TEHRAN.(Iranart) – B efore he ventured into the far reaches of space and consciousness with ‘2001: A Space Odyssey’, probed the dark heart of humanity with ‘The Shining’ or ‘A Clockwork Orange’, and chronicled the pageantry and brutality of the Roman Empire with ‘Spartacus’, American filmmaker Stanley Kubrick (1928-1999) was a photographer for a weekly magazine.
The Museum of the City of New York presents a lesser-known side of the iconic director: his work as staff photographer at the UK fashion and celebrity weekly magazine ‘Look’ between 1945 and 1950.
Even in his early days behind a camera, Kubrick had a talent for capturing a revealing exchange or a sly glance that speaks volumes. His time at Look is the subject of a new exhibition at the New York museum, titled ‘Through a Different Lens: Stanley Kubrick Photographs.’ The show runs from May 3 through October 28, Variety reported.
The exhibit will feature more than 120 photographs by Kubrick from the Museum’s Look Magazine archive, an unparalleled collection that includes 129 photography assignments and more than 12,000 negatives from his five years as a staff photographer. For any fan of Kubrick’s films, the exhibition explores a formative phase in the career of one of the 20th-century’s most renowned motion picture directors.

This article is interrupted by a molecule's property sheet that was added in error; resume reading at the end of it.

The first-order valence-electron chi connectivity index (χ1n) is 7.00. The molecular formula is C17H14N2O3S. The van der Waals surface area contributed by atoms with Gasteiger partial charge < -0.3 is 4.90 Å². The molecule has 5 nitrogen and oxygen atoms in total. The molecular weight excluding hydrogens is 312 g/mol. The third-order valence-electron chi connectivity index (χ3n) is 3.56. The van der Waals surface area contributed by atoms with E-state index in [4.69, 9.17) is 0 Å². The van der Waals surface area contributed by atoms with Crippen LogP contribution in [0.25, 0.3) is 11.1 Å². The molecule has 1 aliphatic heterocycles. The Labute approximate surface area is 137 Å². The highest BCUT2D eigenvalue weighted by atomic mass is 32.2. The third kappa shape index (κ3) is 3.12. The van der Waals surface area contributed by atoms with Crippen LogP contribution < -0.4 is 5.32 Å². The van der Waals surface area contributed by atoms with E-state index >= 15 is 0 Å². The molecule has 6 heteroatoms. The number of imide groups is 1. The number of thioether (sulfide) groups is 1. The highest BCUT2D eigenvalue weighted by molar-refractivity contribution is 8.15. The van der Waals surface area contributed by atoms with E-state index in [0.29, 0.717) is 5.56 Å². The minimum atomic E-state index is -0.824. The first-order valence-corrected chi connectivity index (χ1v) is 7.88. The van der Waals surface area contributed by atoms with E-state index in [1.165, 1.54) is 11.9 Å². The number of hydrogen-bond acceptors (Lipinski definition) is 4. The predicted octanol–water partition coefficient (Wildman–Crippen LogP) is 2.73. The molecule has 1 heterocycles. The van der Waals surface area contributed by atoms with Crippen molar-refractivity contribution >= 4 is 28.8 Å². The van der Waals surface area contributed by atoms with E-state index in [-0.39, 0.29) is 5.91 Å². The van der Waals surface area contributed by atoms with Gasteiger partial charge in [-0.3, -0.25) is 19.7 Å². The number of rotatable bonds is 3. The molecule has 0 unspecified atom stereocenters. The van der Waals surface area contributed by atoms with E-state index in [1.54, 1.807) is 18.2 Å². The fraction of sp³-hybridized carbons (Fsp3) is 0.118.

“You cannot look at photographs without knowing he’s going to be a filmmaker,” said Donald Albrecht, curator of architecture and design at the museum. “There were a lot of great photographers at Look and he probably wasn’t the greatest one there, but there was something about Stanley that you just knew he had what it took to get to the next level.”
The show will be organized chronologically and will include both published and unpublished images from Kubrick. It will also have a section that illustrates links between Kubrick’s future film career and his early days at Look. One of those connections is indisputable. Kubrick’s first film, a 16-minute documentary entitled “Day of the Fight,” focuses on Walter Cartier, a boxer that he initially photographed for the magazine.
Kubrick was particularly adept at scouting human-interest stories for the magazine and for telling stories with his photos. New York, then at the height of its post-World War II powers, is the canvas on which Kubrick paints portraits of urban life - from shoeshine boys to night club revelers to young friends.